Sensory-friendly Jack-O-Lantern Spectacular event

This image with provided by Nick Millard. (WLNE)

PROVIDENCE, R.I. (WLNE) — Roger Williams Park Zoo is hosting a sensory-friendly version of the Jack-O-Lantern spectacular Tuesday and Wednesday night.

Similar to the spectacular, there will be over 5,000 lit pumpkins following a trail.

There will be no music or special effects for those who may experience sensory overload.

The zoo is hosting this event for those with Autism Spectrum Disorder (ASD), or any individual with a sensory disorder.

ABC 6 News spoke with Susan Jewel, manager of family support at The Autism Project (TAP), about sensory overload.

“Sensory overload is basically taking in a lot of information from the environment, and your body processing it in an atypical manner. Sometimes that can be very hypersensitive and that’s when you get the overload,” said Jewel.

The holidays can be hard for individuals with sensory disorders, as many things can occur at one time.

“Costumes, a lot of sound, a lot of special effects…and so all that information is coming in through our sensory systems, and I have a typical sensory system, my body processes it fine, and I know what I need to pay attention to and what I don’t, but I have two daughters with autism that process it differently and it can be very overwhelming for them,” added Jewel.

ABC 6 asked Jewel if there are beneficial things the public can do for those who may experience sensory overload.

“The most important thing is if you have a child who has sensory challenges, is to consult an OT. It is super important that they work with an occupational therapist who can really do a sensory profile on them and figure out exactly what’s going to be beneficial,” said Jewel.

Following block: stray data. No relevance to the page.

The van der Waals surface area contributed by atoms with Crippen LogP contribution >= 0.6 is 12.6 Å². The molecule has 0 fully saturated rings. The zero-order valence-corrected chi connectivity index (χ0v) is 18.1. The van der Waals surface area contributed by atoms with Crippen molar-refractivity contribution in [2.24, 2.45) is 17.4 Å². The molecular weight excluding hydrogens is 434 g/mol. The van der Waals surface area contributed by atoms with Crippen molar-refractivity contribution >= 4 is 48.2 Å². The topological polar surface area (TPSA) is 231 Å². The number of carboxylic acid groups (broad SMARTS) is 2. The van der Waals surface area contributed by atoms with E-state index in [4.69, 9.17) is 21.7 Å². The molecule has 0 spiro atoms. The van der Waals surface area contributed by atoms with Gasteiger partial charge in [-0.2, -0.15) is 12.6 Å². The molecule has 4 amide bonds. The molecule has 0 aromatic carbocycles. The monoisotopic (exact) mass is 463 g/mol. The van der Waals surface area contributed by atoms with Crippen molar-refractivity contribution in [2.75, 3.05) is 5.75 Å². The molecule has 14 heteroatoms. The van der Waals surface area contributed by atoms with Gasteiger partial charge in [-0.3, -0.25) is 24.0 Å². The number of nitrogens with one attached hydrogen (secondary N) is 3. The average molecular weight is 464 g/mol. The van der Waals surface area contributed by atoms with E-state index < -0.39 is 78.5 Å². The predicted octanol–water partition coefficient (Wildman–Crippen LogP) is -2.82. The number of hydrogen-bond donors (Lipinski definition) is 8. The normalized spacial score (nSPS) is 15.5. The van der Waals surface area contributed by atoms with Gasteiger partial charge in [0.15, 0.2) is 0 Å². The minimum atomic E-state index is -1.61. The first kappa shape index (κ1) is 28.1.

There are accommodations families can make for their children during the holidays that can make a difference.

“We’re going away for Thanksgiving, and there’s going to be a bedroom where nobody else is around if my children need a break, they’re able to go in that room all by themselves just to cut down on a lot of the sound and noise that is happening,” said Jewel.

There are homes that will display blue pumpkins on their doorstep during Halloween, to alert the public that their child is on the spectrum.

TAP held another sensory-friendly Halloween event for the J.Christopher Real Estate Group last week.

“You know you’re going to be safe when you hear sensory. You’re going to be safe, you’re not going to be judged,” added Jewel.

“With sensory-friendly events, you can go with your entire family, you know everyone is going to be safe, and if your child is having a hard time, you’re among friends,” added Jewel.

The event will be held Tuesday and Wednesday night from 5 p.m. to 6 p.m., before the event is open to the general public.

Tickets can only be purchased at the doors to the zoo.

Categories: News